The Ngorongoro crater is a magical place with over 25,000 large animals living within its borders; I can truly understand why some people call it “The Garden of Eden.” Apart from the elephants, most animals are not able to leave the crater, meaning that the number of animals in one relatively confined area is huge, and unlike the big national parks where you might only see an animal every once in a while, it is almost impossible not to set eyes on one inside the crater. On our first day alone, we saw four of the big five: A lion, an elephant, a rhinoceros and a buffalo. The only one we were missing was the leopard. Later, one of the park’s rangers explained to me that the term “big five” came from the hunters of old. They chose to name this list of animals the “big five” because they were the most dangerous to hunt as they always fought back.
That afternoon we left for Serengeti National Park. I could attempt to describe the park, but its name says it all. The word Serengeti comes from the Maasai tribe and it means “the place where the land runs forever.”
The part of the trip I feared the most was sleeping in the “bush” as the locals call it. “Don’t worry,” I was told. “When you hear a lion, you’ll think it’s right next to you, but it really isn’t,” or “You get used to hyenas after a while, you’ll see.” It was one of the most exciting yet terrifying experiences I have ever had.
The next couple of days felt like we were playing a huge game of hide and seek with the savannah animals. Some days they won and some days we did. Overall, we were definitely the winners as we got to witness one of Africa’s natural wonders, the Great Migration, where around two million wildebeests, zebras and gazelles migrate around the Serengeti and the Maasai Mara in search of grass. We were extremely lucky to cross paths with them in the Ndutu area, which was breathtaking and I will remember it for as long as I live.
The Ndutu area is not as dry as the rest of the Serengeti. The forest replaces the flat fields of dried grass and the most beautiful lakes welcome the animals. Driving along the lakes you can see hundreds of pink flamingoes just standing in the shallow waters like statues. There are also hyenas playing in the water like children. Only the noise of our car’s engine disturbed the tranquility of the place.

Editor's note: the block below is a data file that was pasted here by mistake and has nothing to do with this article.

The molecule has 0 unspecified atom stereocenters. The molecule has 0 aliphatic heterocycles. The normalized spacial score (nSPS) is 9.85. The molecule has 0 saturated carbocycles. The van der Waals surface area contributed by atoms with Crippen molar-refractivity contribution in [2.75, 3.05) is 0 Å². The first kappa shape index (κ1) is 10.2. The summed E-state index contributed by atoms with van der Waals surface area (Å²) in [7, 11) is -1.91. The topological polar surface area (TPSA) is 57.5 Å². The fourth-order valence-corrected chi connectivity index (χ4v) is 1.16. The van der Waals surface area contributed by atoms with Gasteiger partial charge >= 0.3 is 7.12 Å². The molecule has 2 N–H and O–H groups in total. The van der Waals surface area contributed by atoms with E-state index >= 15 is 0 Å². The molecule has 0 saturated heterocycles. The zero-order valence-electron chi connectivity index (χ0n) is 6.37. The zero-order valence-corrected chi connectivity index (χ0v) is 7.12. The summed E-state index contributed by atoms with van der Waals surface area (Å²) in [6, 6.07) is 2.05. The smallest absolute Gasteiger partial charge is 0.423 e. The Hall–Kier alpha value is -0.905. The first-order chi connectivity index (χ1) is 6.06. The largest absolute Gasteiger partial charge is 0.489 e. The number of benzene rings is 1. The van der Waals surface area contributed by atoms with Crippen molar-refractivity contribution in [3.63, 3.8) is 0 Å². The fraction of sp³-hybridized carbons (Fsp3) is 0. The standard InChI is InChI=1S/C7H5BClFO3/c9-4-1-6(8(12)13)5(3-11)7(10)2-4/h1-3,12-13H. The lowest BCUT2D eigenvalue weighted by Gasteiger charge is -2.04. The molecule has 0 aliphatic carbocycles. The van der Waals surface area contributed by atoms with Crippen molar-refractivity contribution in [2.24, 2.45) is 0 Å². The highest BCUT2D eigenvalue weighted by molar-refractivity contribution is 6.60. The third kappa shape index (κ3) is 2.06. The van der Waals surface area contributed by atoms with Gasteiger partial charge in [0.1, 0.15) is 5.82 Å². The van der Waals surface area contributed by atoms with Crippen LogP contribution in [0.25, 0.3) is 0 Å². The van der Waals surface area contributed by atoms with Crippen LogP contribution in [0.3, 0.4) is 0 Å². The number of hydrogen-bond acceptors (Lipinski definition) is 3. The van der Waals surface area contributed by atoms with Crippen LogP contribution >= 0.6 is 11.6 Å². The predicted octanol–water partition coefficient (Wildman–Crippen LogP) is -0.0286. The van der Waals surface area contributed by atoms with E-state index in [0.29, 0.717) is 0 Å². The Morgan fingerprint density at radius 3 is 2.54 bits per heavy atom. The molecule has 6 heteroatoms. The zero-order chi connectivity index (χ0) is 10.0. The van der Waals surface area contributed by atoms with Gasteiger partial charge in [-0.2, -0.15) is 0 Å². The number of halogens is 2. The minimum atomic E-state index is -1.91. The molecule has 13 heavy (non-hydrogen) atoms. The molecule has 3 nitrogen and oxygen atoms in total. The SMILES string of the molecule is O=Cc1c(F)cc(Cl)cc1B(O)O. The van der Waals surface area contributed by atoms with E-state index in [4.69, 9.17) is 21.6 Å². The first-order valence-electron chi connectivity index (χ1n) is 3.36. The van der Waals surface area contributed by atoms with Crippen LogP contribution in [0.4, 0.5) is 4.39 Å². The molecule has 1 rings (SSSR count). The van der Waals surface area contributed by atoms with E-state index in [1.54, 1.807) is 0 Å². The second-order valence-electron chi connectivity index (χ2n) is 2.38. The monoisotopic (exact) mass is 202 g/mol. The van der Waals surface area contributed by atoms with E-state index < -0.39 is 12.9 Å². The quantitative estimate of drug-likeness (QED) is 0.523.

After a couple days of camping, my friend had organized a surprise for my birthday — a stay in the Ndutu Safari Lodge, the oldest lodge in the Serengeti. It was previously home to Hugo van Lawick and his then-wife Jane Goodall, as well as leading wildlife filmmakers and photographers who were attracted there because of the exceptional wildlife viewing.
My judgement may have been biased after sleeping in a tent, but this place was just paradise. We stayed in one of the lodge’s cottages and enjoyed every moment, from the great hospitality to the delicious food, an unforgettable after-dinner glass of wine around an open fire under the stars and a comfortable bed.
The Tanzanian people were so welcoming and I would have quite liked to stay another night or two, but our safari adventures were calling. The Ralph Lauren Safari fitted in perfectly wherever we went, from the luxurious lodges in Kilimanjaro and Lake Ndutu to exploring the plains and meeting the Maasai people along the way. Its tough yet elegant design made it the perfect partner for such an adventure, keeping us on schedule as we made our way across northern Tanzania.
I’m so glad that my friend persuaded me to go. Every time I look down at my watch, I remember the great experience we had, and I feel just a little bit braver than I did before… and truly grateful that I didn’t get eaten by a lion.